The early scenes with her family are so well done, coming right up to the line of unacceptable insults, and then backing off. Yes, her daughter is a brat who is embarrassed that her mother can’t speak English, but her daughter is also 13, and all 13 year olds are brats who are embarrassed by their mothers (I certainly was!). Her husband teases her a little about not knowing what to do at the airport and how to get through customs, but he also encourages her to go to New York on her own early. Her mother-in-law is a straight up delight, and so is her son. So, while her family could treat her better, it’s pretty good already.
And then we see that her sister’s family does treat her better. But needs her a little less. They are thrilled to see her, they are impressed by her abilities, but then they leave for the day and she is alone in the house. In India, she may have less respect, but she has more of a life. She has people who need her, from her mother-in-law home all day with her, to her children running in and out, to the customers of her sweets business.
Not being needed, having a moment to face herself and be selfish, lets her see the things that she doesn’t like, that she wants to change. And being unwatched and unnoticed lets her feel free to risk change. And the audience is right there with her!
Her moments of realization are internal, but they are in reaction to external forces that we, the audience, get to see. First, we see her traveling through the city, feeling excited and confident.
And then we see her horrible interaction with a rude counter person at a cafe, and suddenly the city appears dangerous and unfriendly. Which is what brings her to the point of being willing to risk more challenges and changes in order to regain that feeling of being on top of the world. Which she does!
Now, we don’t get a song like that in the beginning Bombay part of the film, but we could have. She already had this top of the world feeling back home, with her sweet business and her worshipful little son and doting mother-in-law, but it was harder to remember it because she had been doing the same thing for so long. Finding it again in New York is just a confirmation that she carries her confidence with her, it isn’t limited to her life in Bombay.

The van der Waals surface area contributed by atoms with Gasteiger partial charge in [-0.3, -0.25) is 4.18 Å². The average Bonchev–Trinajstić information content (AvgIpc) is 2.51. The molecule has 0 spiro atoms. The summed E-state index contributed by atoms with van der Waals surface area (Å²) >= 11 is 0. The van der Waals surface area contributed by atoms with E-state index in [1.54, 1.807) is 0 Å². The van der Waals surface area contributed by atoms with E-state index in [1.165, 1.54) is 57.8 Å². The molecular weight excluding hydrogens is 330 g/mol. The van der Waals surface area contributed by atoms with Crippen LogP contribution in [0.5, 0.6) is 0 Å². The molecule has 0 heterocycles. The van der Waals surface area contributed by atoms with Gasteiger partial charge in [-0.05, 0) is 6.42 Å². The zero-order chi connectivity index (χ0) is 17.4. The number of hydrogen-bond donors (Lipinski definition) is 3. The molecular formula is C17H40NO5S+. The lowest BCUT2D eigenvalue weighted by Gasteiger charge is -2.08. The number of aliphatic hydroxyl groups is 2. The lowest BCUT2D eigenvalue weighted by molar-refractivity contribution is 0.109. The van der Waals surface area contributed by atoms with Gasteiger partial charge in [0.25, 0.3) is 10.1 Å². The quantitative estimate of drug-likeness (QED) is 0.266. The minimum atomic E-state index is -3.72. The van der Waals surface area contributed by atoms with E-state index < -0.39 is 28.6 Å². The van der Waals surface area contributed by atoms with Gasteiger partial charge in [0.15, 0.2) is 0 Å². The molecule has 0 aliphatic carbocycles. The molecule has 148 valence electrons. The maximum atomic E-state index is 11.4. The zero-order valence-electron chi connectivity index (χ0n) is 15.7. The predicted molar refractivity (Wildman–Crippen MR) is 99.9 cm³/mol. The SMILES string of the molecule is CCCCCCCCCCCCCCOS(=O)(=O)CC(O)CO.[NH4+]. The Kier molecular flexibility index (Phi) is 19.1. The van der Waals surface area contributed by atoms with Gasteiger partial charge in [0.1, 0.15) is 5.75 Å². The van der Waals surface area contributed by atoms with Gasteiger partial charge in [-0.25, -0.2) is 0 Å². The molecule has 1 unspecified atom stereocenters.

And when it is shattered again, it isn’t because she suddenly feels out of place in New York, it’s because she feels like New York doesn’t know who is in Bombay. It took me a couple of watches to realize this, which was stupid of me, but part of the reason she is so shocked by the romantic approach of Hot French Guy is that she had forgotten she isn’t in Bombay any more, and it isn’t clear at a glance to everyone how very married she is. Why would a French-American know that a middle-aged woman with her hair up, a sari, and a mangalsutra is a married woman? And why would a woman from Bombay think there could be anything romantic in an interaction when she is so clearly, in every way, very very married?
This is what shakes her confidence, because the heart of her identity, far beyond all the excitement and confidence of conquering New York, is being a wife and a mother. And when she regains that, for the first time, there is a song in her real life, not just in the soundtrack in her head. She can bring a little bit of herself into New York, but it is only when she is surrounded by her family that everyone is dancing to the same tune.
The audience has been all caught up in her journey of self-discovery. Seeing herself as a vibrant growing person with a world of possibilities in front of her. But Sridevi herself has never lost track of who she is at heart. She chooses the family wedding over her class with some regrets but no hesitation. And she goes back to India at the end, content with having had some new experiences and gaining a little respect in the eyes of her family, but no regrets over the lost opportunity for a different life.
This is what makes it such a wonderful mothers movie. That being a mother means all of these things are inside of her, but she can give them up with only a small pang in return for continuing to wait hand and foot on her bratty little kids. (Really, such horrible children!)